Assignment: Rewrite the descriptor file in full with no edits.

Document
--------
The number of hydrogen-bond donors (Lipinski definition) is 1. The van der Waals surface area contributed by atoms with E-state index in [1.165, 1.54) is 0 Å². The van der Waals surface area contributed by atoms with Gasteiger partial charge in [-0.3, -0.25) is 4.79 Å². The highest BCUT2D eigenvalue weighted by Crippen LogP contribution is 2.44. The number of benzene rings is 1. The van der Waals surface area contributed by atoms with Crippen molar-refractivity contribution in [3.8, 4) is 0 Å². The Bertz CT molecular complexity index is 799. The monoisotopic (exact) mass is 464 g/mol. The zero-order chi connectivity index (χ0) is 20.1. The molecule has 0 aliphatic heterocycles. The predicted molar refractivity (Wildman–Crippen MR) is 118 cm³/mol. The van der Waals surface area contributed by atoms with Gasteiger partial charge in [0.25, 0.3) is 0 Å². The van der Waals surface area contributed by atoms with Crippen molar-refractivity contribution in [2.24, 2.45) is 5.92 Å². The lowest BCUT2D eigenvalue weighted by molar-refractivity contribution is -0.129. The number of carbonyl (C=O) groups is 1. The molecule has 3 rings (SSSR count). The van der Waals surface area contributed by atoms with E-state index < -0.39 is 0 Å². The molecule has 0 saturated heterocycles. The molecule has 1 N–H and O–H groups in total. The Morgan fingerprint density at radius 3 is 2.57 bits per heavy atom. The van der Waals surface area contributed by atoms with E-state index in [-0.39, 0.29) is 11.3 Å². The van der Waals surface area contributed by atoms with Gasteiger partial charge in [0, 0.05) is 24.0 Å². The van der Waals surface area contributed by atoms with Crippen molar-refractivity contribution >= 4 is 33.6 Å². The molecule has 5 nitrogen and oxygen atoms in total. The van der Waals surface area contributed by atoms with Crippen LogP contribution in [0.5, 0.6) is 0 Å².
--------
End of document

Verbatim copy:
The number of hydrogen-bond donors (Lipinski definition) is 1. The van der Waals surface area contributed by atoms with E-state index in [1.165, 1.54) is 0 Å². The van der Waals surface area contributed by atoms with Gasteiger partial charge in [-0.3, -0.25) is 4.79 Å². The highest BCUT2D eigenvalue weighted by Crippen LogP contribution is 2.44. The number of benzene rings is 1. The van der Waals surface area contributed by atoms with Crippen molar-refractivity contribution in [3.8, 4) is 0 Å². The Bertz CT molecular complexity index is 799. The monoisotopic (exact) mass is 464 g/mol. The zero-order chi connectivity index (χ0) is 20.1. The molecule has 0 aliphatic heterocycles. The predicted molar refractivity (Wildman–Crippen MR) is 118 cm³/mol. The van der Waals surface area contributed by atoms with Gasteiger partial charge in [0.25, 0.3) is 0 Å². The van der Waals surface area contributed by atoms with Crippen molar-refractivity contribution in [2.24, 2.45) is 5.92 Å². The lowest BCUT2D eigenvalue weighted by molar-refractivity contribution is -0.129. The number of carbonyl (C=O) groups is 1. The molecule has 3 rings (SSSR count). The van der Waals surface area contributed by atoms with E-state index < -0.39 is 0 Å². The molecule has 0 saturated heterocycles. The molecule has 1 N–H and O–H groups in total. The Morgan fingerprint density at radius 3 is 2.57 bits per heavy atom. The van der Waals surface area contributed by atoms with E-state index in [-0.39, 0.29) is 11.3 Å². The van der Waals surface area contributed by atoms with Gasteiger partial charge in [0, 0.05) is 24.0 Å². The van der Waals surface area contributed by atoms with Crippen molar-refractivity contribution >= 4 is 33.6 Å². The molecule has 5 nitrogen and oxygen atoms in total. The van der Waals surface area contributed by atoms with Crippen LogP contribution in [0.5, 0.6) is 0 Å².